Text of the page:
- February 22, 2022 5:39 PM
- July 13, 2022 11:21 AM
- December 27, 2021 3:27 PM
PHNOM PENH – Cambodia is gathering evidence to challenge a Thai archaeologist over repatriation of an ancient sculpture held in the Metropolitan Museum of Arts in New York.
The bronze sculpture known as the "Golden Boy" is about 110cm tall and is thought to be a portrait of King Jayavarman VI, Thai PBS media reported.
Archaeologist Tanongsak Hanwong claims that it is a work of Phimai art, which is not common in Cambodia and that it depicts a human being, not a god, in keeping with the idea that the king was a Buddhist.
The sculpture was unearthed at Ban Yang temple in Thailand but was smuggled abroad, he said.
The Culture Ministry of Cambodia said it will determine whether to reclaim the sculpture for the Kingdom.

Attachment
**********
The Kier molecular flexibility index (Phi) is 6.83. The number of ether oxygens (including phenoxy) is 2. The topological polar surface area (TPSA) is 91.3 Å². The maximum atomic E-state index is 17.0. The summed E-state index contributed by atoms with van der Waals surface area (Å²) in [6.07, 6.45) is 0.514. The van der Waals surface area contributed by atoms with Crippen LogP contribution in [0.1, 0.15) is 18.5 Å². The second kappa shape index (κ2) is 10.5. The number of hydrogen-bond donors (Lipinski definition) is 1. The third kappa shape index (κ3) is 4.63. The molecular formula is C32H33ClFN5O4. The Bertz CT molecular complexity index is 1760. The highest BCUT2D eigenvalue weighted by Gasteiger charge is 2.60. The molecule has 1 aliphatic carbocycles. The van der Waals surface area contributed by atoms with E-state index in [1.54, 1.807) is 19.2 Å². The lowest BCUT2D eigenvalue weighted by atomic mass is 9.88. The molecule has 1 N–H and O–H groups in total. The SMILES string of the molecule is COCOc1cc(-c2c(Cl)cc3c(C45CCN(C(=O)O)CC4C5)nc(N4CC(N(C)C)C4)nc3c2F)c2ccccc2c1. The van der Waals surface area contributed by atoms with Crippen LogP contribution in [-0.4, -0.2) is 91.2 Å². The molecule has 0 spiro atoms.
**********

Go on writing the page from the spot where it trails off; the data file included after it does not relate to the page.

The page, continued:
Hab Touch, the ministry's Secretary of State, said the ministry had begun collecting evidence. Any demand for the return of Cambodian artifacts from abroad must be in line with the law and procedures.
“We are currently investigating this case. What is ours, we will demand it back, and what is not, we do not want it,” he said.
Touch thinks the Thai archaeologist had drawn a personal conclusion which was not strongly evidence based.
However, he said the ministry could not conclude the case too quickly. Claiming any cultural relic was not an easy task that can be achieved immediately. It required a lot of complicated research and legal review.
Touch said the sculpture is believed to be Khmer art, which was a Baphuon style from the 11th-century Angkorian period.
In July last year, there was a controversial rumor that a new stone temple being constructed in Buriram province, Thailand, was a replica of Cambodia’s Angkor Wat temple. But it is unknown whether the construction process has been stopped or continued.
Originally written in Khmer for ThmeyThmey, this story was translated by Kheav Moro Kot for Cambodianess.